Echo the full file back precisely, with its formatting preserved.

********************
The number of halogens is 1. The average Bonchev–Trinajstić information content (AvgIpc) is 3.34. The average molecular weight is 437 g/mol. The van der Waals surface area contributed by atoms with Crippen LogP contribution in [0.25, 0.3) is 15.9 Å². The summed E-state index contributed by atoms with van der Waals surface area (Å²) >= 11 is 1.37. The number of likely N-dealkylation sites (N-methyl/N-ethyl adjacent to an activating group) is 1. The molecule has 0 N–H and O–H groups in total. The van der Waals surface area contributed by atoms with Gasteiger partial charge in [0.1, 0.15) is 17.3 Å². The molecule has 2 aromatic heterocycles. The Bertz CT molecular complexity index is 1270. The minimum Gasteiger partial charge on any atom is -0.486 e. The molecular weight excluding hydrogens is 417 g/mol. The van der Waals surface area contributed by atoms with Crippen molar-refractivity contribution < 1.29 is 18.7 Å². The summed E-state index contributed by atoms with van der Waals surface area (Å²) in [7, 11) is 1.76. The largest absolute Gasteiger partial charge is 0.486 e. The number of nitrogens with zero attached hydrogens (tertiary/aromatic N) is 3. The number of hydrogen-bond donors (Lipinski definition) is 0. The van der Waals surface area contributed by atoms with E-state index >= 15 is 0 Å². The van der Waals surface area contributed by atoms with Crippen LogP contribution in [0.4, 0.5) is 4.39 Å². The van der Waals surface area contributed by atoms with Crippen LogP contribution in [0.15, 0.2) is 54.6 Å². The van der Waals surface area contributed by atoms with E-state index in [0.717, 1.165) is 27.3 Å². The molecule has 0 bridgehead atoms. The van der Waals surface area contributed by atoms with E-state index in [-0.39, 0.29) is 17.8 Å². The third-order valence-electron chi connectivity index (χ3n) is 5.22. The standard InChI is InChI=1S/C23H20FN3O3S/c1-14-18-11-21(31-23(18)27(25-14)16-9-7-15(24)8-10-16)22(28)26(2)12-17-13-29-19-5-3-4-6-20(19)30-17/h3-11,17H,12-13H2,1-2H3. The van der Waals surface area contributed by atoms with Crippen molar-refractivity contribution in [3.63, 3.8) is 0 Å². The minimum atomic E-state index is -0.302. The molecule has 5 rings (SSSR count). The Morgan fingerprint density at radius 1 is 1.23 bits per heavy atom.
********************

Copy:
The number of halogens is 1. The average Bonchev–Trinajstić information content (AvgIpc) is 3.34. The average molecular weight is 437 g/mol. The van der Waals surface area contributed by atoms with Crippen LogP contribution in [0.25, 0.3) is 15.9 Å². The summed E-state index contributed by atoms with van der Waals surface area (Å²) >= 11 is 1.37. The number of likely N-dealkylation sites (N-methyl/N-ethyl adjacent to an activating group) is 1. The molecule has 0 N–H and O–H groups in total. The van der Waals surface area contributed by atoms with Gasteiger partial charge in [0.1, 0.15) is 17.3 Å². The molecule has 2 aromatic heterocycles. The Bertz CT molecular complexity index is 1270. The minimum Gasteiger partial charge on any atom is -0.486 e. The molecular weight excluding hydrogens is 417 g/mol. The van der Waals surface area contributed by atoms with Crippen molar-refractivity contribution < 1.29 is 18.7 Å². The summed E-state index contributed by atoms with van der Waals surface area (Å²) in [7, 11) is 1.76. The largest absolute Gasteiger partial charge is 0.486 e. The number of nitrogens with zero attached hydrogens (tertiary/aromatic N) is 3. The number of hydrogen-bond donors (Lipinski definition) is 0. The van der Waals surface area contributed by atoms with E-state index >= 15 is 0 Å². The van der Waals surface area contributed by atoms with Crippen LogP contribution in [0.4, 0.5) is 4.39 Å². The van der Waals surface area contributed by atoms with Crippen LogP contribution in [0.15, 0.2) is 54.6 Å². The van der Waals surface area contributed by atoms with E-state index in [0.717, 1.165) is 27.3 Å². The molecule has 0 bridgehead atoms. The van der Waals surface area contributed by atoms with E-state index in [-0.39, 0.29) is 17.8 Å². The third-order valence-electron chi connectivity index (χ3n) is 5.22. The standard InChI is InChI=1S/C23H20FN3O3S/c1-14-18-11-21(31-23(18)27(25-14)16-9-7-15(24)8-10-16)22(28)26(2)12-17-13-29-19-5-3-4-6-20(19)30-17/h3-11,17H,12-13H2,1-2H3. The van der Waals surface area contributed by atoms with Crippen molar-refractivity contribution in [3.63, 3.8) is 0 Å². The minimum atomic E-state index is -0.302. The molecule has 5 rings (SSSR count). The Morgan fingerprint density at radius 1 is 1.23 bits per heavy atom.